Right Risk

Right Risk

10 Powerful Principles for taking giant leaps with your life (2003)
By Bill Treasurer

Sometimes, it is interesting to read books at random, especially those books that you know that you will not normally read. It adds an additional dimension, knowledge and perception to how I view things in life.  Judging from the book’s cover, I didn’t know that one can really learn quite a number of things from it and be inspired.

Principle 1 : Find your golden silence

Right risk-taking is about purposeful action : matching the best of your intentions with the best of your behaviors. For your risk to be full of purpose, it has to be anchored to an higher ideal or cause that you believe to be worthwhile. Silence helps us to relax so that insights and intuitions can break through.

How do you find your golden silence? By not thinking – literally NOT THINKING. In commenting on how to connect to our inner silence, Franz Kafka once said, “You do not need to leave your room. Remain sitting at your table and listen. Do not even listen, simply wait. Do not even wait, be quite still and solitary. The world will freely offer itself to you to be unmasked. It has no choice, it will roll in ecstasy at your feet.

Principle 2 : Defy Inertia

There are some things you can do to defy inertia :
1. Anchor your risk to your passion – ask youself : What am I most passionate about?

2. Play a new station… ask yourself “What if I don’t risk?

3. Feed your dreams – instead of listing all the reasons why the risk is not feasible, conduct some due diligence. Study the industry, get more information. The more you nourish your dreams, the more feasible and real they get. After a while, you’ll become so mentally involved in your new world that your physical world will catch up with you.

4.  Visualize.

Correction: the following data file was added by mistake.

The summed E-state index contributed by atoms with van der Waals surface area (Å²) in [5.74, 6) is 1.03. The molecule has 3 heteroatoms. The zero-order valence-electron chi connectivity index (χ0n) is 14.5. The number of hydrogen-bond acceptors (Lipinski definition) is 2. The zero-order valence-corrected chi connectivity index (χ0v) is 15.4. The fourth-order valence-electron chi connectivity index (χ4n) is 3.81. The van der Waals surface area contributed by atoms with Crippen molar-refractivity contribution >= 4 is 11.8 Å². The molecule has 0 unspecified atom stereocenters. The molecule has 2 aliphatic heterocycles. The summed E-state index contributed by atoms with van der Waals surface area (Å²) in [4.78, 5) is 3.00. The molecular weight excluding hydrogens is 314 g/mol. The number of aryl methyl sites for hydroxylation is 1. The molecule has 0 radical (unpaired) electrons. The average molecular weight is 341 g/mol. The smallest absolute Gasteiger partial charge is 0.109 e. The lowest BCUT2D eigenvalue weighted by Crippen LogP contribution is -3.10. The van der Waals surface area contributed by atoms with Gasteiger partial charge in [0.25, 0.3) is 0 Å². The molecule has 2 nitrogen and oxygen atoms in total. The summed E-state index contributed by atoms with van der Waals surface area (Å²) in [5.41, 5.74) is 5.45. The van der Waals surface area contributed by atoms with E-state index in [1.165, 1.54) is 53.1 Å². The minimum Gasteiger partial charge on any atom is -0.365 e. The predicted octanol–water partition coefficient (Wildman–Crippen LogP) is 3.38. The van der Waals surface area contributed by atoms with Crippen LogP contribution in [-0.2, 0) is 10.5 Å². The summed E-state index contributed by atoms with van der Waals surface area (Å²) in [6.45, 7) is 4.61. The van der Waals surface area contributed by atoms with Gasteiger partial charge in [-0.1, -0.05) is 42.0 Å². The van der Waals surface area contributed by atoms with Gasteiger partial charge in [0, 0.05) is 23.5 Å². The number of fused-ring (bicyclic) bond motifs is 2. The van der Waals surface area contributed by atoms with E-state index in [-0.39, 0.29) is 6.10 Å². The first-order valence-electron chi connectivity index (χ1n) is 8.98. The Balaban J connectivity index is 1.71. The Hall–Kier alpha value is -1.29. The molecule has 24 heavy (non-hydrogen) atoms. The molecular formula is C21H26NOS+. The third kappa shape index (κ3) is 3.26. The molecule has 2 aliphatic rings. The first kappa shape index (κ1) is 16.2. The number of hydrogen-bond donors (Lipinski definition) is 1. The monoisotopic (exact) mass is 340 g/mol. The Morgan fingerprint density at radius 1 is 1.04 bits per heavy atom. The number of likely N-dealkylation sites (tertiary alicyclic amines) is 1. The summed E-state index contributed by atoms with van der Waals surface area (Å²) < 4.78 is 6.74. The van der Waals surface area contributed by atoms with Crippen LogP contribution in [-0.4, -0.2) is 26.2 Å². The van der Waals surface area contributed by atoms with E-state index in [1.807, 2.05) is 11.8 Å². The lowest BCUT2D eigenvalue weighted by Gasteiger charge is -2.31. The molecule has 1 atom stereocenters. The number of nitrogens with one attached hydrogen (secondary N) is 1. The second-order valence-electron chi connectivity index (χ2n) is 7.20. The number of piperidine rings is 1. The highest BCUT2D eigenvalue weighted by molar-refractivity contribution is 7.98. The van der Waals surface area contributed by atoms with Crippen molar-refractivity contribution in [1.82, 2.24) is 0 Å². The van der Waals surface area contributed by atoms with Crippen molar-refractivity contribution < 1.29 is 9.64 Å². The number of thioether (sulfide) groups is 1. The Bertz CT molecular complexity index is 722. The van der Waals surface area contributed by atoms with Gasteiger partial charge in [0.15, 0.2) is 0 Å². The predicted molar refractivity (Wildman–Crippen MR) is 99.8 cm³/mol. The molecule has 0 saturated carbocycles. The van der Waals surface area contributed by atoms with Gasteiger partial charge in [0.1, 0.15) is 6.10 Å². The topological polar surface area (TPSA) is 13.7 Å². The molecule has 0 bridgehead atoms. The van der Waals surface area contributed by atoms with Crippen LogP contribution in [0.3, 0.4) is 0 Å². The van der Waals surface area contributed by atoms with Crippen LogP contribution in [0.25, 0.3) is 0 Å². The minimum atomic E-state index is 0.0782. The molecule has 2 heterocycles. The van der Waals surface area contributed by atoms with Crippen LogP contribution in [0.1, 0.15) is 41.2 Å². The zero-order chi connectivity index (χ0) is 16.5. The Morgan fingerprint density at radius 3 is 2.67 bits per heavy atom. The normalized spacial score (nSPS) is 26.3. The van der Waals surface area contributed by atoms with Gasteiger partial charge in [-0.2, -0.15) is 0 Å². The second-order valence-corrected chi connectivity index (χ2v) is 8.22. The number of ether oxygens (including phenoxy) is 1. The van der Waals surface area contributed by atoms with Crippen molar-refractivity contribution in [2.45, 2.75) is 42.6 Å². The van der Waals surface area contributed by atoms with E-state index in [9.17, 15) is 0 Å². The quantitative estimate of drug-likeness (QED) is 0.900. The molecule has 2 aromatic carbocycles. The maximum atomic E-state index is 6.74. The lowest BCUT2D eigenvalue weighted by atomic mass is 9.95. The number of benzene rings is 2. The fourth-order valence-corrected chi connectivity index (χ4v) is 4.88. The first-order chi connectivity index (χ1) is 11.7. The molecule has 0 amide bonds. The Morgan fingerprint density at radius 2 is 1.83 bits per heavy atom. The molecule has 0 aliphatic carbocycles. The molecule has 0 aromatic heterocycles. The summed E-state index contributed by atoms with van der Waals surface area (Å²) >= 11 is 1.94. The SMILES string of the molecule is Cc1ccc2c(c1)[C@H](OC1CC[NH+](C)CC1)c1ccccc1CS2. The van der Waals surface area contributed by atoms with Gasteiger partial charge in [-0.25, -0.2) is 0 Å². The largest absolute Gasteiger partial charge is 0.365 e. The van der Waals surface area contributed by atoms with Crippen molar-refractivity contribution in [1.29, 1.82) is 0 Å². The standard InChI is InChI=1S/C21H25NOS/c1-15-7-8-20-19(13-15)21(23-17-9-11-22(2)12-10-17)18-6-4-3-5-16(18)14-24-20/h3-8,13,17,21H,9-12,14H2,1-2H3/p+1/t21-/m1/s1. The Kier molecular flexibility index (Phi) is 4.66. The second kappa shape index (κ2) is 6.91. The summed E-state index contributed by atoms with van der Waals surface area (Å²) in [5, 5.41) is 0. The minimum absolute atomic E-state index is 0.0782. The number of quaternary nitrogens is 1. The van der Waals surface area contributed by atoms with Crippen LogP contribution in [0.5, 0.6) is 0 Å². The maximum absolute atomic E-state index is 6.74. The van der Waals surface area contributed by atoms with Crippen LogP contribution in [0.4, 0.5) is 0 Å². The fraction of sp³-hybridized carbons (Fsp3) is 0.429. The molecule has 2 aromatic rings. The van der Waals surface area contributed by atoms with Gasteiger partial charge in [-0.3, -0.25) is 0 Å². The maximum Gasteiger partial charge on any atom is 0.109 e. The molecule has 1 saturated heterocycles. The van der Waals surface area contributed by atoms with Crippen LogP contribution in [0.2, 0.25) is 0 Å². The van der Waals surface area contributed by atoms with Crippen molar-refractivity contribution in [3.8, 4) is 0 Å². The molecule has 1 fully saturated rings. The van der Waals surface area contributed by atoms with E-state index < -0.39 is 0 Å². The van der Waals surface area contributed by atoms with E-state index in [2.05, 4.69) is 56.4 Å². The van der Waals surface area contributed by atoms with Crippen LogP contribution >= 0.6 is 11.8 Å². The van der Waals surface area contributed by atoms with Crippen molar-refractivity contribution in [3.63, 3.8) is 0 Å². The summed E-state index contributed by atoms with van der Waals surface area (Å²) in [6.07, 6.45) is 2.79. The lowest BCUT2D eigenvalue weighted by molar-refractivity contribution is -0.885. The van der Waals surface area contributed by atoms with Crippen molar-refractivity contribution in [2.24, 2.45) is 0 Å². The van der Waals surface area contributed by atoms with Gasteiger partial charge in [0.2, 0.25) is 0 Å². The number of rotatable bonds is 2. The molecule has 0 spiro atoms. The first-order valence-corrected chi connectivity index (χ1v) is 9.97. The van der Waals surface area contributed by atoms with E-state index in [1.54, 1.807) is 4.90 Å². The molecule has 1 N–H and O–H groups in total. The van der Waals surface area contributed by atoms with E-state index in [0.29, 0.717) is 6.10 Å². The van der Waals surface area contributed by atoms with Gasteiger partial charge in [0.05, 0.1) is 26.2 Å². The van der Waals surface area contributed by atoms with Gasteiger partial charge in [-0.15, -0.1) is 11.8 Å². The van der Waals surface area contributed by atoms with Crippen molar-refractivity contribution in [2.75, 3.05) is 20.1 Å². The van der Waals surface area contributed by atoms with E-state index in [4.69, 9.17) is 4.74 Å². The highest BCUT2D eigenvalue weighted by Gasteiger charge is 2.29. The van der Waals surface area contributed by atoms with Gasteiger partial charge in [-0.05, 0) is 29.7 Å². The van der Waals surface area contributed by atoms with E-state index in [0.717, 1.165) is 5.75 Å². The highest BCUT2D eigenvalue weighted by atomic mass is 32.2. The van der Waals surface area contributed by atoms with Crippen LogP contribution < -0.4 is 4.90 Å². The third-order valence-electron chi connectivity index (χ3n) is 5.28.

5.  Get a coach.
6.  Do your lead-up example mini rehearsals that physically stimulate the risk you want to take.
7.  Create desperation.
8.. Get comfortable with the uncomfortable.

Principle 3 : Write your risk scripts

Have a personal mantra to boost your courage. For a personal mantra to be effective, it has to be exquisitvely simple, certainly no more than a sentence long example “One day at a time”, “No risk, no reward”, “Trust God”  As you move closer to your risk, however, you may wish to elaborate on your mantra by doing such things such as writing a personal mission statement, or drafting your own “declaration of independence” to explain your philosophies in your life.


Principle 4 : Turn on the risk pressure

When it comes to risk, few pressures are as powerful and persuasive as peer pressure. At the root of peer pressure is acceptance. We do something risky because we don’t want to be seen as uncool – we want people to like us. The effectiveness of the positive form of peer pressure is one reason why you should enlist a few key peers to keep the pressure on you when readying for the risk.


Principle 5 : Put yourself on the line

Sometimes, a right risk often requires that you offer up your reputation as collateral against the potential rewards the risk might bring. When you do, the stakes become much higher and much more personal. With your reputation on the line, potential losses now include a piece of yourself.

One study of police officers and firefighters who had been decorated for bravery showed that heros actually scored lower on one of the most studied dimensions of risk-taking : sensation- seeking. It appears that heros are merely ordinary people who put themselves in extraordinary situations. Why? For reasons described as “pro social” (for the good of others) and altruistic. Perhaps, that is why heros often humbly explain, “I just did what I thought was right.”


Principle 6: Make your fear work for you